Queensland Cane Cutters, Proxy Husband brushes the hand of his proxy bride with a kiss when the ship Aurelia berthed at Cairns in 1956.
Image: unknown : Photographer
Source: Museum Victoria
Question: Who were Proxy brides?
Answer: The practice of proxy marriage was common amongst many migrants from southern European countries from the 1920s through to the 1960s – particularly those of Greek and Italian origin in Australia where the single men outnumbered women. This was mainly due to Australian immigration policy, which relied on the recruitment of able-bodied young men for employment in manufacturing or rural work. It was also common practice for men to migrate first, find employment and housing, before calling for families to join them (known as chain migration).
Proxy marriage became a solution for many men who wished to marry women from their own cultures and villages. The women would be part of a marriage ceremony in their home countries, with family members standing in—as a proxy—for the groom, before migrating to join their husbands in Australia. The women usually came from the same village or district as their prospective husbands. Sometimes they knew each other; often they did not.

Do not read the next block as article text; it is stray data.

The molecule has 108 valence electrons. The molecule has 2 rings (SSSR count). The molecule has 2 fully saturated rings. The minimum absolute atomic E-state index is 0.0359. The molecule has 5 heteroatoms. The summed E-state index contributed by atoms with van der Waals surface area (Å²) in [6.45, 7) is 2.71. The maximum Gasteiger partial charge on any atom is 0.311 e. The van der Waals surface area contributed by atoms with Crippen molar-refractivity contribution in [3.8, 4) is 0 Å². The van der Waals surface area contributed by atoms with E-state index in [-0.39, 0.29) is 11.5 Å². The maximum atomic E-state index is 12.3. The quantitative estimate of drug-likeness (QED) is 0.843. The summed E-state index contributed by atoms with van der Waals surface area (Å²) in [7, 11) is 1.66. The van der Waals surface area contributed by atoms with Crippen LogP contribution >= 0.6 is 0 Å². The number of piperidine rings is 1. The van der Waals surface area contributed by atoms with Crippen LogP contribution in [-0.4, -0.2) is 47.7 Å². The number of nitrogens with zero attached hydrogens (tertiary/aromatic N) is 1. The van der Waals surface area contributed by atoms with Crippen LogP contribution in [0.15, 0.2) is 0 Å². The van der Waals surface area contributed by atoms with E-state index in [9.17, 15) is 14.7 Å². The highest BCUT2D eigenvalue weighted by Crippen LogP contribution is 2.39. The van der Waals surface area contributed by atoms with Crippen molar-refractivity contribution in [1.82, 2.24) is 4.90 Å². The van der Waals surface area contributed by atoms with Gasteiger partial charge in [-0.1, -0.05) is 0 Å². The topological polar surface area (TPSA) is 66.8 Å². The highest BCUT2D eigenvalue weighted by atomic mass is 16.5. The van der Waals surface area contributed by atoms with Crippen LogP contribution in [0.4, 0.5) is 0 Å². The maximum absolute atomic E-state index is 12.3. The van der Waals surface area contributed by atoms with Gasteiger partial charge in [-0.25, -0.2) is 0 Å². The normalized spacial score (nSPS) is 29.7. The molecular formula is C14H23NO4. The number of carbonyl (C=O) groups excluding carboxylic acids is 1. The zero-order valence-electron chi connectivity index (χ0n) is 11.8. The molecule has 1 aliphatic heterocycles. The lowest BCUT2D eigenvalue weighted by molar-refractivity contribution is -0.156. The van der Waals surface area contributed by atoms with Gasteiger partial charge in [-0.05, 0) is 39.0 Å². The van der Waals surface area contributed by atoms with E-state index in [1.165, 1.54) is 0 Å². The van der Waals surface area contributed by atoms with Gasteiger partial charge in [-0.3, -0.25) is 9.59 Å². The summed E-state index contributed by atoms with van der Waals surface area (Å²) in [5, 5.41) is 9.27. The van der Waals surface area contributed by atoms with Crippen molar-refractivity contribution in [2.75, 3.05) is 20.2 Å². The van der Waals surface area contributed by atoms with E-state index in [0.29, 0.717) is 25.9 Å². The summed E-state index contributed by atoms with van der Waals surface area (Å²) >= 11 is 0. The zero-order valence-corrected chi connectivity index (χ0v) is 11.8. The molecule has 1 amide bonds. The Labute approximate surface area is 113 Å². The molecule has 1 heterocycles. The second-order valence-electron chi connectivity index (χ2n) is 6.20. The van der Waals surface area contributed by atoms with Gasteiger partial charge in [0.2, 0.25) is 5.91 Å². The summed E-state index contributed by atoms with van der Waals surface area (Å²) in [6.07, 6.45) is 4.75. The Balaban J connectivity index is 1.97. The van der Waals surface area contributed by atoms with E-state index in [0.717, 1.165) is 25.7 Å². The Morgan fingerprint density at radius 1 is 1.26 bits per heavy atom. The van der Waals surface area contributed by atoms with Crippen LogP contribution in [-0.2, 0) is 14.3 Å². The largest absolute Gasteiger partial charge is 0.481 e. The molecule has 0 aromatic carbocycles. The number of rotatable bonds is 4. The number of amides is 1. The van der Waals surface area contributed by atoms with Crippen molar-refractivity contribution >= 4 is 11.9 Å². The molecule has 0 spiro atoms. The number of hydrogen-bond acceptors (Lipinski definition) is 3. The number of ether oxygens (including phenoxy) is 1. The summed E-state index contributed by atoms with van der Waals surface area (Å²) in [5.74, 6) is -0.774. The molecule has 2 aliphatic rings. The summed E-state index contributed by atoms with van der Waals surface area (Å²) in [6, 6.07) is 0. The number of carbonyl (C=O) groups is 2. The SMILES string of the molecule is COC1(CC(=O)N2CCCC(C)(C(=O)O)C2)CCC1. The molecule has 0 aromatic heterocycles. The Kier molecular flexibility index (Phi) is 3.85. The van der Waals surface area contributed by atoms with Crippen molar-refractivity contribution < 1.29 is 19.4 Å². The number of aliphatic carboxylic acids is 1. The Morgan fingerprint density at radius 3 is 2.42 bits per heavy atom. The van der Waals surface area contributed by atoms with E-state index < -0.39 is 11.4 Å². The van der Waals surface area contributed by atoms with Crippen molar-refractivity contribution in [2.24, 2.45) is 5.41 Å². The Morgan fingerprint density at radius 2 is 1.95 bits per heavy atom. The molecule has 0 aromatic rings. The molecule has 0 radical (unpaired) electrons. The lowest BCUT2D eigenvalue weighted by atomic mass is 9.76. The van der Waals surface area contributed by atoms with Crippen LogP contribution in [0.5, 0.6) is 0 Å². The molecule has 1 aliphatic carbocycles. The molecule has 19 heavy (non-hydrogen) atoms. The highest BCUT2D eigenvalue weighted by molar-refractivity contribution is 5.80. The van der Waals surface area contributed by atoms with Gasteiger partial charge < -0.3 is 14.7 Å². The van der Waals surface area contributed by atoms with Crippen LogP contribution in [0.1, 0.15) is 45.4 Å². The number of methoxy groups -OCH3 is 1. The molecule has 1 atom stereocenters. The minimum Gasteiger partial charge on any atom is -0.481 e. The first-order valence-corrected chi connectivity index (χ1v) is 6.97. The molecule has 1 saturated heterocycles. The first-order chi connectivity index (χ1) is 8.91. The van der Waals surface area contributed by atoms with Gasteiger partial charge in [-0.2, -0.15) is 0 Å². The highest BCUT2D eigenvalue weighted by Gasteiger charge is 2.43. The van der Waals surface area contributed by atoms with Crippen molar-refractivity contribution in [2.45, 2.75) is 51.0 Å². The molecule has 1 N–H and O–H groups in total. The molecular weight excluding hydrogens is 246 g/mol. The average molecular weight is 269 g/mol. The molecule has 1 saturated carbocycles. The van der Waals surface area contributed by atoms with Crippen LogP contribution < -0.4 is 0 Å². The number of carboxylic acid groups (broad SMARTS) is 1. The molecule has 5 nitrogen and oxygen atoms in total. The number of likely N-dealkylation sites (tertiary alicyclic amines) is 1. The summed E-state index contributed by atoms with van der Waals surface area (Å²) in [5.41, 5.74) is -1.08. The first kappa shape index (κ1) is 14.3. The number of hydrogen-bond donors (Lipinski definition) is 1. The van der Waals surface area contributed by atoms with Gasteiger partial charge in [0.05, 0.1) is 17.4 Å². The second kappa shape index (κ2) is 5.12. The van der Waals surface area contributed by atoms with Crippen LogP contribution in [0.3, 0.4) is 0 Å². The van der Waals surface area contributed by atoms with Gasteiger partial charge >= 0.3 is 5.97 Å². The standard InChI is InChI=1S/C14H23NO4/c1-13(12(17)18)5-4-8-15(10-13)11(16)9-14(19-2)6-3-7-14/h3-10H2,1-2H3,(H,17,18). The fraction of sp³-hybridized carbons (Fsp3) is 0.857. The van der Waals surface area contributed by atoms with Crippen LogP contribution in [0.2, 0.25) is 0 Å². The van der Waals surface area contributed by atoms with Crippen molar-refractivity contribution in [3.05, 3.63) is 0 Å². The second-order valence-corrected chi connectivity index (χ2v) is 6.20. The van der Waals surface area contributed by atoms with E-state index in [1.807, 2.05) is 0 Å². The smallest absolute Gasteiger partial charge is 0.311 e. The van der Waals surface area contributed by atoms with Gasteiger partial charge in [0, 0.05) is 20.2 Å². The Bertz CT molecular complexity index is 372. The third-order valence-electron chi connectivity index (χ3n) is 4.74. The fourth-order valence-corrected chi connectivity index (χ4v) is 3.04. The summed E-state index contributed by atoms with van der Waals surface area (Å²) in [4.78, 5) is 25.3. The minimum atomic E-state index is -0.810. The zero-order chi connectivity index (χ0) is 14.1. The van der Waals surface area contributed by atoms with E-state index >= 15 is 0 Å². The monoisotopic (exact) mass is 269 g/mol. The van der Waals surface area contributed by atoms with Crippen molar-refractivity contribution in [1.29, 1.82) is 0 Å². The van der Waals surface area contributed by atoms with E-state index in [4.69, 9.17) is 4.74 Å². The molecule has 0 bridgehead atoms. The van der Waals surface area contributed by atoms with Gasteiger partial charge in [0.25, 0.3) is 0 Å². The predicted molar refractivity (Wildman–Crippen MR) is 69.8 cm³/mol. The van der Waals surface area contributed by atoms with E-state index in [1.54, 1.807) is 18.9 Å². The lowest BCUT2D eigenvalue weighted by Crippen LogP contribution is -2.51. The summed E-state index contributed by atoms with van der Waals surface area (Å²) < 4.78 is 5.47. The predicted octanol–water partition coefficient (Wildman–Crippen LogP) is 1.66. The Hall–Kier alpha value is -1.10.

For southern European families, marriage by proxy ensured that their daughters’ virtue and future was secured before leaving home. For many families it was preferable to send a married woman to a foreign country, rather than a single, unescorted woman who may be vulnerable to seduction or abandonment. It was often an agreeable solution for the women and their families. Proxy marriage promised escape from an Italy in a state of economic and social collapse, and from civil war and upheaval in Greece. Nevertheless, there were cases of young proxy brides meeting men on their voyage whom they preferred; of disappointment on both sides upon meeting when small black and white photographs did not quite match reality; and sometimes of men even rejecting their new wives.